Claire Na

Her name was Elizabeth Eleanor Siddall,

I thought you should know. She posed

for him in a bathtub in the midwinter,

only oil lamps for warmth. A

porcelain coffin for our drowned woman.

Six days a week, eleven hours a day,

little more than a sunken corpse. A bath full

of river water. Her

name was Elizabeth Eleanor Siddall, and

she was just a drowned woman. Just a drowned

woman in a bathtub. A

porcelain river for a cold wash.

She was Elizabeth Eleanor

Siddall; look and see the willow lean down from its

tangle of nettles to brush the hair

from her face. She was a poet

and a painter too, this drowned woman. She was called

Elizabeth Eleanor Siddall and all this drowned

woman’s business left her quite unwell. They

carried her to her own wedding, for she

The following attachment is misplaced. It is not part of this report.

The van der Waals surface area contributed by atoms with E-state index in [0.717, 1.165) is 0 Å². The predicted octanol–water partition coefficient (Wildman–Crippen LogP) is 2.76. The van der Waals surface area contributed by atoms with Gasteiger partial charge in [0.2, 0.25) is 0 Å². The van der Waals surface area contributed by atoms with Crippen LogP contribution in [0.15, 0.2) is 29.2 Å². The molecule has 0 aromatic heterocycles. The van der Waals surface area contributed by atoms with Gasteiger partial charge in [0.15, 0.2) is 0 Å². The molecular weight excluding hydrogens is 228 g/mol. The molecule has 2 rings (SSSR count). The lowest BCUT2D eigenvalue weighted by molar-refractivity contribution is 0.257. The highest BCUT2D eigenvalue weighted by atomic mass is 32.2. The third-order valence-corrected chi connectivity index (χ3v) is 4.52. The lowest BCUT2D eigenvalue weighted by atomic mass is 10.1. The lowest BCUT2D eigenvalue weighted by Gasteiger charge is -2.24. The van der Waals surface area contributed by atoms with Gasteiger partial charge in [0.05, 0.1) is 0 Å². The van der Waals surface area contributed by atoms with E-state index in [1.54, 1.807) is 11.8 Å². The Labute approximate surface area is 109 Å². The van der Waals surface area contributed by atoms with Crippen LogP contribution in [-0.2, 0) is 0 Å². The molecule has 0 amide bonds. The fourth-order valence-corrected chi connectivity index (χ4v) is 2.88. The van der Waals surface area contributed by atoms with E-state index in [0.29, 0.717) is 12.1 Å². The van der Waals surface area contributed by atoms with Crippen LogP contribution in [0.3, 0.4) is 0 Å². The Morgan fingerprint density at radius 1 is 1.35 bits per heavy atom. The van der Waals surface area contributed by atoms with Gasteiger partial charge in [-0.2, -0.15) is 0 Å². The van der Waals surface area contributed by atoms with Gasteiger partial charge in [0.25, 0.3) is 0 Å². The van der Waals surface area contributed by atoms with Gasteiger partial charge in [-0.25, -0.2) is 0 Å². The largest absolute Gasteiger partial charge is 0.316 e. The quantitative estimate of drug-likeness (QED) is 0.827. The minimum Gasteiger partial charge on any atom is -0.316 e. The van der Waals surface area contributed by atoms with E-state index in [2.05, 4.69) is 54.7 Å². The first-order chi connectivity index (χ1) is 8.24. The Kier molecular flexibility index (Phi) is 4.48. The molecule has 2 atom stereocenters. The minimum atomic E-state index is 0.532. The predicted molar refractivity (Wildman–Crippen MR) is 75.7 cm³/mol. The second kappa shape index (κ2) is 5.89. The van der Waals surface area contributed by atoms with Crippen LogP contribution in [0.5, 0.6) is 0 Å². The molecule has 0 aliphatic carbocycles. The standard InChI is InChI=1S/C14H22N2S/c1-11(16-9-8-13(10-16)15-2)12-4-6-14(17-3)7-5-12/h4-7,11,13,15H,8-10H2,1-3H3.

was drowned and could not

walk. It was a Wednesday wedding. Her bridal

dress waterlogged and heavy, dripping

sequins and violets. Marriage of woman

to river, tidal sweep of bedsheets in a bath

full of duckweed.

She was thirty-three and mother to a still babe

when she drowned herself in the muddy banks of

laudanum, our Elizabeth Eleanor Siddall. A crown

of pond sedge and meadowsweet

and snake’s head fritillary for a drowned

woman. Her name was Elizabeth Eleanor Siddall.

I just thought you should know.

Claire has too many plants in her bedroom. She keeps buying more. It's becoming a problem.